As it becomes clear that global warming is a reality, states are increasingly taking measures to regulate the emission of greenhouse gases such as carbon dioxide (CO2). These efforts come largely in response to the federal government’s failure to regulate CO2 emissions. Perhaps the most significant and novel example of states’ efforts to combat this problem is the Regional Greenhouse Gas Initiative (RGGI), a multi-state attempt to establish a regional cap-and-trade program targeting CO2 emissions produced by fossil fuel-fired power plants. RGGI faces significant obstacles in its path to full implementation, including the possibility that it violates the Compact Clause of Article I of the United States Constitution. This Note argues that in its current iteration, RGGI likely does not conflict with the federal government’s Compact Clause power as delineated by the Supreme Court in U.S. Steel Corp. v. Multistate Tax Commission. If RGGI’s administrative body is ultimately vested with greater regulatory and enforcement powers, however, this Note concludes that the outcome under U.S. Steel could be much different.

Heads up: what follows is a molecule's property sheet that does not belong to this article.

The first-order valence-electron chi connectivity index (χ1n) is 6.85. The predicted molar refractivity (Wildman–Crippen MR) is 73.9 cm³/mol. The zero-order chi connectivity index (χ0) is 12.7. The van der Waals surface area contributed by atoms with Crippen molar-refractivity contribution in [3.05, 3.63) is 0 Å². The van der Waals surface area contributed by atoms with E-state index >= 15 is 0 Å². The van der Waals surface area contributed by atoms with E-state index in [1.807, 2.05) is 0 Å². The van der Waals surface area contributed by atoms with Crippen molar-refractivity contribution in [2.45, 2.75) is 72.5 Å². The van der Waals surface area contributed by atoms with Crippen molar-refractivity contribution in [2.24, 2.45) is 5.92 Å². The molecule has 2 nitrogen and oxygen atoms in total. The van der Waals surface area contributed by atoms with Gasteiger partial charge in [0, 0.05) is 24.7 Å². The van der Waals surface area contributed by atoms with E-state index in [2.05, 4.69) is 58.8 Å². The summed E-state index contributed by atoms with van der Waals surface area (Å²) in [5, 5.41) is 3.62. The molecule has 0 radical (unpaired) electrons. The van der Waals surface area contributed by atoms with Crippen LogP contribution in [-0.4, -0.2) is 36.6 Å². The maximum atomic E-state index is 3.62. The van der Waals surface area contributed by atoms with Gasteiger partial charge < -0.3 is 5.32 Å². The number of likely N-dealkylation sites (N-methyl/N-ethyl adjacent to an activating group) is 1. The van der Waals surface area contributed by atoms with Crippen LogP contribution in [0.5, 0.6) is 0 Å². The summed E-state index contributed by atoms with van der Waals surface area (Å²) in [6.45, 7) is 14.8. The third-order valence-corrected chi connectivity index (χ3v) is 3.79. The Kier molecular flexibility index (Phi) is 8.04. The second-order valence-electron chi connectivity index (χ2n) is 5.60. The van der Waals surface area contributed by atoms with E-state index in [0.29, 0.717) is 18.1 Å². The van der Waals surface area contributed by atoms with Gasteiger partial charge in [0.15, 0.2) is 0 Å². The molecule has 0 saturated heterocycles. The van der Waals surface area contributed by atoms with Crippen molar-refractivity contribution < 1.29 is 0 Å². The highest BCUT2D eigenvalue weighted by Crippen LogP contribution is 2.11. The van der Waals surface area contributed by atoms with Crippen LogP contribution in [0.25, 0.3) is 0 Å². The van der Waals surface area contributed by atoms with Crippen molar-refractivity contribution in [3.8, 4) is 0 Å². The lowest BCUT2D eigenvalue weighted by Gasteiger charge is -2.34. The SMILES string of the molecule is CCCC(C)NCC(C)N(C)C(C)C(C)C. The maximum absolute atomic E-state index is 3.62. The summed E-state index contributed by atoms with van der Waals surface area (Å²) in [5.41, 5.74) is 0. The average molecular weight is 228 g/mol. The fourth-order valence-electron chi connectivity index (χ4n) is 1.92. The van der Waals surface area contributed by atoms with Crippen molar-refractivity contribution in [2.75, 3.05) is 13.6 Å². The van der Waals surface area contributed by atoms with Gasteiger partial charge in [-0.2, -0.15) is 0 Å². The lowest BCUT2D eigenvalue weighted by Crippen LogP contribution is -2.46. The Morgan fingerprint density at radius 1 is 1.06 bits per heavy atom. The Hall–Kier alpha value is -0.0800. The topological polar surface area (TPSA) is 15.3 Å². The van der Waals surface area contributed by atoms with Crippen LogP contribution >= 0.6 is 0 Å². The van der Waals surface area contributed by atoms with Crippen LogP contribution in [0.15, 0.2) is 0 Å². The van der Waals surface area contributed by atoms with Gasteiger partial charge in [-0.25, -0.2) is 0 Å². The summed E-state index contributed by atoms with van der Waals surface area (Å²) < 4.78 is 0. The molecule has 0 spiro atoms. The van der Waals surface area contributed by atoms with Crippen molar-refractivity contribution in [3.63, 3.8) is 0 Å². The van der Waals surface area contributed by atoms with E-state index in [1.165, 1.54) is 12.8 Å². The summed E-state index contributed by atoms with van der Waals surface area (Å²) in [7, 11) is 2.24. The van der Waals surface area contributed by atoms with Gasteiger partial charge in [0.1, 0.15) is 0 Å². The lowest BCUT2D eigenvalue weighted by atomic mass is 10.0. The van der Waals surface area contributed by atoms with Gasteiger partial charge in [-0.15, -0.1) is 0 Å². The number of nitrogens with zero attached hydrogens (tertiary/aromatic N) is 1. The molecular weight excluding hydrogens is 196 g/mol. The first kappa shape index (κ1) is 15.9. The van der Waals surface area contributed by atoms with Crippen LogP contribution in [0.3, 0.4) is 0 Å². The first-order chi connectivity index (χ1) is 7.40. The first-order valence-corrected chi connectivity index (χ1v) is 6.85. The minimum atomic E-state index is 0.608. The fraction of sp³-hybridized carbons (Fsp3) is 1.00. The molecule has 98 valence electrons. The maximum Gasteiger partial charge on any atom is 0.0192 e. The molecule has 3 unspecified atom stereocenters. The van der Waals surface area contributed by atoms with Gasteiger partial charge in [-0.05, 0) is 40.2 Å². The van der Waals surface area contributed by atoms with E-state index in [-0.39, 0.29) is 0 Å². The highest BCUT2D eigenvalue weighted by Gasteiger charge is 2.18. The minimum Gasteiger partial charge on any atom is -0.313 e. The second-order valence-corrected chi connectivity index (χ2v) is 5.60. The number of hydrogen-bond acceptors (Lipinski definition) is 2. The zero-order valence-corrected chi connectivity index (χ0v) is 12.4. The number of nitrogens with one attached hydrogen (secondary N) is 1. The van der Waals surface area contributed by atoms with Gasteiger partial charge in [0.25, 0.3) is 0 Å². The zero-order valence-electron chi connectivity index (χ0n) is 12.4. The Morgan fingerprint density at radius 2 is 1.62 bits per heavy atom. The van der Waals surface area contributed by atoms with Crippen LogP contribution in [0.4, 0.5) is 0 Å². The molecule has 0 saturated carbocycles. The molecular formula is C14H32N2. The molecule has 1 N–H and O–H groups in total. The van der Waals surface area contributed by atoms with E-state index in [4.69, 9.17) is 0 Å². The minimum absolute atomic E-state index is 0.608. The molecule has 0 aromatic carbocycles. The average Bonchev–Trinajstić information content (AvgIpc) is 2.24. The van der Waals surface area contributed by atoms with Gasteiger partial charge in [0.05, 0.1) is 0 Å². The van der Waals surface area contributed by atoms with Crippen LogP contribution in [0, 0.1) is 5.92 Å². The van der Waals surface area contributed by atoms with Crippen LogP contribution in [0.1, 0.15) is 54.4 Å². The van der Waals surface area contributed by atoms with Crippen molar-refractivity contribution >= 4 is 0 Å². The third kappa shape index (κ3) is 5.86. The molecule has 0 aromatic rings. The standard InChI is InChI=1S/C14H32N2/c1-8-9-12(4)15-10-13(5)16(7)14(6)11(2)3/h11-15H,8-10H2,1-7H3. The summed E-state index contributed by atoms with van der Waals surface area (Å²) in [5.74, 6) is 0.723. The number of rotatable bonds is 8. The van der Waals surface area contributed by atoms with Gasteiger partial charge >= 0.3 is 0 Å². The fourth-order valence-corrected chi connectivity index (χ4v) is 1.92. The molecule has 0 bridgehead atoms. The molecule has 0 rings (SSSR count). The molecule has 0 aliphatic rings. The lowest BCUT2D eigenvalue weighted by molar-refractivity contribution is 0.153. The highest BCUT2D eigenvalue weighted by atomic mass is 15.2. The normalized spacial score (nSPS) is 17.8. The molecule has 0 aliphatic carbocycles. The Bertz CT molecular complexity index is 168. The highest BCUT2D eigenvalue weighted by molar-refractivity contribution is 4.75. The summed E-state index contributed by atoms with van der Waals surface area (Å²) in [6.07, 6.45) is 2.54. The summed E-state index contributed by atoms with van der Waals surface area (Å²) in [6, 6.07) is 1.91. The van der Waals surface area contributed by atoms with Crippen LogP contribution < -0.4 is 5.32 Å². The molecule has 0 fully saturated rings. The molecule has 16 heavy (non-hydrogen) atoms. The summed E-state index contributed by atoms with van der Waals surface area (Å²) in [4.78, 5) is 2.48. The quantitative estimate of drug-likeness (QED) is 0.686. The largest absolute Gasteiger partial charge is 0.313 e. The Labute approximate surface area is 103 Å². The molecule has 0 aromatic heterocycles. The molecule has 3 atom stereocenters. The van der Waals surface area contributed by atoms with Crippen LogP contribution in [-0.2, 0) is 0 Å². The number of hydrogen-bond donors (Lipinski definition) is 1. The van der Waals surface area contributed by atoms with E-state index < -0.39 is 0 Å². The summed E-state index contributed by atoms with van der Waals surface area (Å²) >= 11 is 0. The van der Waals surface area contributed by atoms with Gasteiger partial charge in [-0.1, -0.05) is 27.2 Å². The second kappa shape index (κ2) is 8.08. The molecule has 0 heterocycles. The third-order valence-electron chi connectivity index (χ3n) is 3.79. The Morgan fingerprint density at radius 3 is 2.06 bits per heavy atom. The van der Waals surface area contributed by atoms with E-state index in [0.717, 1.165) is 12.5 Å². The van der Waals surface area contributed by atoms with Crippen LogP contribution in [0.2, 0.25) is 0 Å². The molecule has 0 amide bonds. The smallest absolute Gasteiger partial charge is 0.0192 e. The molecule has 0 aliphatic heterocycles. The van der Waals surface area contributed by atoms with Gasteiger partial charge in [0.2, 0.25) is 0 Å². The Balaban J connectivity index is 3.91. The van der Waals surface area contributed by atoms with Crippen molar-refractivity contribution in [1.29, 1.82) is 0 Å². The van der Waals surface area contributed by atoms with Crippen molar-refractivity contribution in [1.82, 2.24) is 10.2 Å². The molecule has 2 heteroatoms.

Michael S. Smith,
Murky Precedent Meets Hazy Air: The Compact Clause and the Regional Greenhouse Gas Initiative,
B.C. Envtl. Aff. L. Rev.